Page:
Mmm Cherries!

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Is there a better way to incorporate seasonal celebrations than picking seasonal fruit? Yum!

Snack Time Part 2

Technology and Enterprise

I’ve already written about my use of kitchen gadgets. Both the preparation and consumption of food can involve learning the appropriate and safe use of tools. It is great for children to be able to prepare and their own food. It even helps hand-eye co-ordination and fine motor skill!

Dealing with Meals

Having my children at home means that by necessity we eat at home more often too. And that means a different type of work from making school lunches. I wanted to share some of the things that have worked for us. As usual, Your mileage may vary.

What doesn’t work for us is leaving it free for all, all day long without specific meals for a plan in my head for what we are going to eat. I am sure some people work well with that, but when we do it, it results in a great deal of mess, dishes that could cause an avalanche and children who have eaten nothing all day but apples! So we gave that one up.

 LUNCHBOXES

Sometimes we do this even if we are going to be home. Sometimes it works. 😉 Lunchboxes allow us to have a variety of foods ready, so my boys eat protein and salad and complex carbs. I can include lots of things that they enjoy but might not necessarily think to eat on their own. Lunch boxes have saved us in the early babydaze, or when I am unwell,  since DH can do them in the morning and they are all sorted for the day.

The down side of lunch boxes is that sometimes my older two would eat the most interesting bits out of them and then spend a lot of time complaining about what was left.

COLOUR CO-ORDINATING

I’m not going to lie. This is one of those things I never thought I would do. Who wants to be stuck with the specific colour all the time? Then there is the colour battles when a certain colour isn’t available. BUT as the children and sleep deprivation have both increased, and the workload too, I have discovered why generations of mothers have done it. It makes life simpler. It’s much easier to omit disliked, or reactive food items from specific plates, dramatically reduces washing up, and makes clean up much easier. I am amazed at how much more happily my children respond when I can remind them specifically that they haven’t yet put their plate on the sink, instead of generally pronouncing that someone hasn’t put their plate away.  It even makes it easier to repackage uneaten food too! Morning tea fruit can be put in the fridge on the colour coded plate and then just put next to lunch’s sandwiches. And my children love it. Go figure!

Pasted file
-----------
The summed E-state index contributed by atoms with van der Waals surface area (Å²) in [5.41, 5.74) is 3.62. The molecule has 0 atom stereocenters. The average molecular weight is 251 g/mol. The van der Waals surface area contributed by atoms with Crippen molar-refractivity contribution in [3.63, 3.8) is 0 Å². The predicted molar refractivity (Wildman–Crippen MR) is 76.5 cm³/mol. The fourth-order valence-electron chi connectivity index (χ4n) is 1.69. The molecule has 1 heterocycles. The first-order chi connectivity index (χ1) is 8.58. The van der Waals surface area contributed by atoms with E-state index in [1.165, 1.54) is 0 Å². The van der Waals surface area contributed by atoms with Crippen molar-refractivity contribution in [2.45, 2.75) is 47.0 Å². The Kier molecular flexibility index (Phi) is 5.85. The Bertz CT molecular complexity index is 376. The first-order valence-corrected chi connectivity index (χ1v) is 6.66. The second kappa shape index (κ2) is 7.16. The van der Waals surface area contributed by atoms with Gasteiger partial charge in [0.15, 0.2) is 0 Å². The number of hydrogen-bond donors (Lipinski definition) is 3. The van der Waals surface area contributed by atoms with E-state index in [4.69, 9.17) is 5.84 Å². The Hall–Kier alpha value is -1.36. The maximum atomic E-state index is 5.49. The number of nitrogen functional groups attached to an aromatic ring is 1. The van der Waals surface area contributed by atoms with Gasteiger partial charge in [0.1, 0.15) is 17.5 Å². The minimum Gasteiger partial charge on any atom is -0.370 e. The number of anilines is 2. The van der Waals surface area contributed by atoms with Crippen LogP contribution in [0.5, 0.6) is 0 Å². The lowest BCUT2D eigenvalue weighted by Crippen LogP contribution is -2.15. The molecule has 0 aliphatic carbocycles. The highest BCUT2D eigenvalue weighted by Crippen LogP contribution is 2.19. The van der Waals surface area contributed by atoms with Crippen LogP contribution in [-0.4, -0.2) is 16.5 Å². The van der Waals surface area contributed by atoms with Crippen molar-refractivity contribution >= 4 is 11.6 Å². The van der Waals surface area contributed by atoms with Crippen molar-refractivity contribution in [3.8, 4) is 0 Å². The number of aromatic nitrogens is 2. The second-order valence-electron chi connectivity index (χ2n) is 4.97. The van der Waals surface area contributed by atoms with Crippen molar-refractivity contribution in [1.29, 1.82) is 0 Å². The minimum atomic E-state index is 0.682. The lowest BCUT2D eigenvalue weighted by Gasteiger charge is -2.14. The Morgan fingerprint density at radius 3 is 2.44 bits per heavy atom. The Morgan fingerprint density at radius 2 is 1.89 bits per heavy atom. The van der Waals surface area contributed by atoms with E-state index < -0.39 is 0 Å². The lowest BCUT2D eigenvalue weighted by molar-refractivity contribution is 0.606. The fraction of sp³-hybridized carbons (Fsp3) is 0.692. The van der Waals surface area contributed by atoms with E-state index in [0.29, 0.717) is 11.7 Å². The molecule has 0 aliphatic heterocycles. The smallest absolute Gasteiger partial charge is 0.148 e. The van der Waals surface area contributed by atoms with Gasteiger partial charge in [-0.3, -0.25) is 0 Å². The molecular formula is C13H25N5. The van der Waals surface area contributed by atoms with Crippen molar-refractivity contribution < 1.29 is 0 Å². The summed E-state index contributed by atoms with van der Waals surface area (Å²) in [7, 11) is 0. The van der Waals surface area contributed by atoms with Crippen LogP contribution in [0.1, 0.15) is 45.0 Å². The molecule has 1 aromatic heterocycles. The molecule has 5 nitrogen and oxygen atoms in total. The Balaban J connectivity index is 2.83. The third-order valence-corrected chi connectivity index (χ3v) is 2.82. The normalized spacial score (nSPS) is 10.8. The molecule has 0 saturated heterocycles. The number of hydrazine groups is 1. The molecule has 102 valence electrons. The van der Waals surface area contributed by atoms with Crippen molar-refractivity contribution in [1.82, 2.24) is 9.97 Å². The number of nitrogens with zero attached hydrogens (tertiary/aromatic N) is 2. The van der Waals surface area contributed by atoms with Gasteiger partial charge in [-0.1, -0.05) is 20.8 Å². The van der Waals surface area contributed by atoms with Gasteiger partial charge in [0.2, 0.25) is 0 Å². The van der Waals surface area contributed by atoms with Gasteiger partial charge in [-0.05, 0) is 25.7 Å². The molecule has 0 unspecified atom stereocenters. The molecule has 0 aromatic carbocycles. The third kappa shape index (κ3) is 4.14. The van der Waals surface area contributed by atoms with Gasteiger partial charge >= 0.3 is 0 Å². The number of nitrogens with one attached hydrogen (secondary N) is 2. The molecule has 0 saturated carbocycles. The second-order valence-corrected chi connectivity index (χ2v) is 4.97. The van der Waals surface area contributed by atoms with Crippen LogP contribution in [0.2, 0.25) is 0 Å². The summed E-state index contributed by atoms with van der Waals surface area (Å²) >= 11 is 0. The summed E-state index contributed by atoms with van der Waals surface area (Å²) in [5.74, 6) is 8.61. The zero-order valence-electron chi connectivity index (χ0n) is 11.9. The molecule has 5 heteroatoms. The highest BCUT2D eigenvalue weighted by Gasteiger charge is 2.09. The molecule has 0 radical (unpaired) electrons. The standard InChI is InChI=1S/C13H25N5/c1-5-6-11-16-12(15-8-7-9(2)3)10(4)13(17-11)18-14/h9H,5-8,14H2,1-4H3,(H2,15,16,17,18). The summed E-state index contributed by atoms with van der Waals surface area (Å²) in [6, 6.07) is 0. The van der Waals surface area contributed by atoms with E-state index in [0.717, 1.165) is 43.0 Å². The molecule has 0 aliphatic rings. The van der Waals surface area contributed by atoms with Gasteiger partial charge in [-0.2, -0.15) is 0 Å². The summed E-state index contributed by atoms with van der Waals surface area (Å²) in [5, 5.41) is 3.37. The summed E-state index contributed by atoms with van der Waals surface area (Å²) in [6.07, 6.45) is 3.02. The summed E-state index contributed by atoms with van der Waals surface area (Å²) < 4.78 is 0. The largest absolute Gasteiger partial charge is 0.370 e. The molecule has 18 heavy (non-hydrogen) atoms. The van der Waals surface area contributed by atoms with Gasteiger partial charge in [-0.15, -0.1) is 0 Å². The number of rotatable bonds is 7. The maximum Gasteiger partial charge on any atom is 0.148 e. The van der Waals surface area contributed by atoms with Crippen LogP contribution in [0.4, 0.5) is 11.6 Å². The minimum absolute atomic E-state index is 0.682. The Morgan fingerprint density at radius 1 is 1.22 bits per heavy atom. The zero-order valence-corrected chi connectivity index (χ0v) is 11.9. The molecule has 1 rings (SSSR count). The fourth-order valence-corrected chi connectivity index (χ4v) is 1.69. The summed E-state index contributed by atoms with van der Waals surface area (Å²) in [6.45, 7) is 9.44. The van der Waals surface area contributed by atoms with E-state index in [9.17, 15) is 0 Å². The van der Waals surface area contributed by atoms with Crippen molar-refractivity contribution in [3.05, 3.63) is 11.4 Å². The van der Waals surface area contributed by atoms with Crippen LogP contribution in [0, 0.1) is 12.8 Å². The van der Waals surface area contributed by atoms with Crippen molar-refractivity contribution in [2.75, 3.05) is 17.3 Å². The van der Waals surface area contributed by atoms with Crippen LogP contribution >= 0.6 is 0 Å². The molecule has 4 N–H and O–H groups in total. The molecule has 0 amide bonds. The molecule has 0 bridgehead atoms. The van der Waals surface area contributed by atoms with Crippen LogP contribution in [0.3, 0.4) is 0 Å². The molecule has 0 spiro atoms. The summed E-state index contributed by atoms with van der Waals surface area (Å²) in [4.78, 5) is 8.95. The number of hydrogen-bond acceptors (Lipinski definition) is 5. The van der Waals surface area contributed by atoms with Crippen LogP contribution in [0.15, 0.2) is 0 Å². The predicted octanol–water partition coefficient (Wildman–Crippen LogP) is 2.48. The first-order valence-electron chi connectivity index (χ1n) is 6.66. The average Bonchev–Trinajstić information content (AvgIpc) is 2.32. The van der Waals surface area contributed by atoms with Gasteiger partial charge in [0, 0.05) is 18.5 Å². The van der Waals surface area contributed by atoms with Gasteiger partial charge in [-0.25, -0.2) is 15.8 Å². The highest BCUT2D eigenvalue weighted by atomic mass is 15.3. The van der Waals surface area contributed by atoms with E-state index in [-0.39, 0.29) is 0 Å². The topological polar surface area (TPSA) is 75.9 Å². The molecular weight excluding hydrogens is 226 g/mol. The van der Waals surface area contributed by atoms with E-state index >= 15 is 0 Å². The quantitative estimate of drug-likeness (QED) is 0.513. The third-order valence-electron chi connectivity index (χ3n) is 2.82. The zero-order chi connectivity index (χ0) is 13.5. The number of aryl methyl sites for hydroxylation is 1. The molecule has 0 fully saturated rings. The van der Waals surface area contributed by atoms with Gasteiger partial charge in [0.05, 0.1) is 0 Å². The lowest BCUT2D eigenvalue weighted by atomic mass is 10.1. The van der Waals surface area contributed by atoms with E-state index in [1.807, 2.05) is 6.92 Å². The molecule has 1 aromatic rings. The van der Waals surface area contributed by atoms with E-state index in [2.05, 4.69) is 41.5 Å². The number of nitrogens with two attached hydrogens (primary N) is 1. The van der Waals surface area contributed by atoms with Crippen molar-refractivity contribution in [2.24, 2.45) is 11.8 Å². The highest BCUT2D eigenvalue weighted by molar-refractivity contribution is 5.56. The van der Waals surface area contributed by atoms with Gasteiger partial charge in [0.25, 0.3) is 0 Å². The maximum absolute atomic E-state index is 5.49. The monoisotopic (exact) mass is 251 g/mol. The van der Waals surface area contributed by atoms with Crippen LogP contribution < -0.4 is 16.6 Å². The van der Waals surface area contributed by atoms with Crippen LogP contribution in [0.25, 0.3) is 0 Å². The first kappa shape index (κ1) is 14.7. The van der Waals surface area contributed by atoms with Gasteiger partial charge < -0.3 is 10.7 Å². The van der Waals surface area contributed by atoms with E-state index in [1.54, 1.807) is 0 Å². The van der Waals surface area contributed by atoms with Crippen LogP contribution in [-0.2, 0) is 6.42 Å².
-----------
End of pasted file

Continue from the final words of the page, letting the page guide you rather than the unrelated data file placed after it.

LEFTOVERS

Leftovers from the night before do make great lunches, but think broader. Children can be somewhat wasteful sometimes, and while I am not going to be draconian about that, I do want to minimise it as much as possible. So I try to reuse leftovers. The colour coding makes this fairly easy. And if you are a little creative, it doesn’t feel like leftovers! Best tip from my mum: Uneaten fruit can often be chopped and quickly stewed for a breakfast topping, ‘desert’ or even snack.  Lots of other foods can be ‘repackaged’ by adding a sprinkle of cheese, or putting it in a sandwich, serving it over plain pasta, or on a cracker. Ta-da!

EAT OUTSIDE

Call it a picnic. Just take out the mess with you. Don’t forget to bring the plates back in (See colour coding).

SERVE YOURSELF

Self serve really draws children in. Primus will serve himself (and eat) more salad than I would ever get away with! Autonomy is SO important. Remember that dishing up what you will actually eat is a pretty complex skill and one even adults get wrong. And don’t forget all the fine motor skills and social learning that takes place!

RHYTHMIC MEAL TIMES

Everyone’s rhythm is different, but I found it was really important for me to notice and prepare for the ‘hungry times’. For example, I found that  my children would often be starving an hour before dinner, eat a pile of fruit (because I was distracted trying to cook), then not be hungry come mealtime. Then they were waking up starving during the night or in the early morning. The solution has been to offer a substantial snack about an hour before they were eating. Bingo! No energy crash!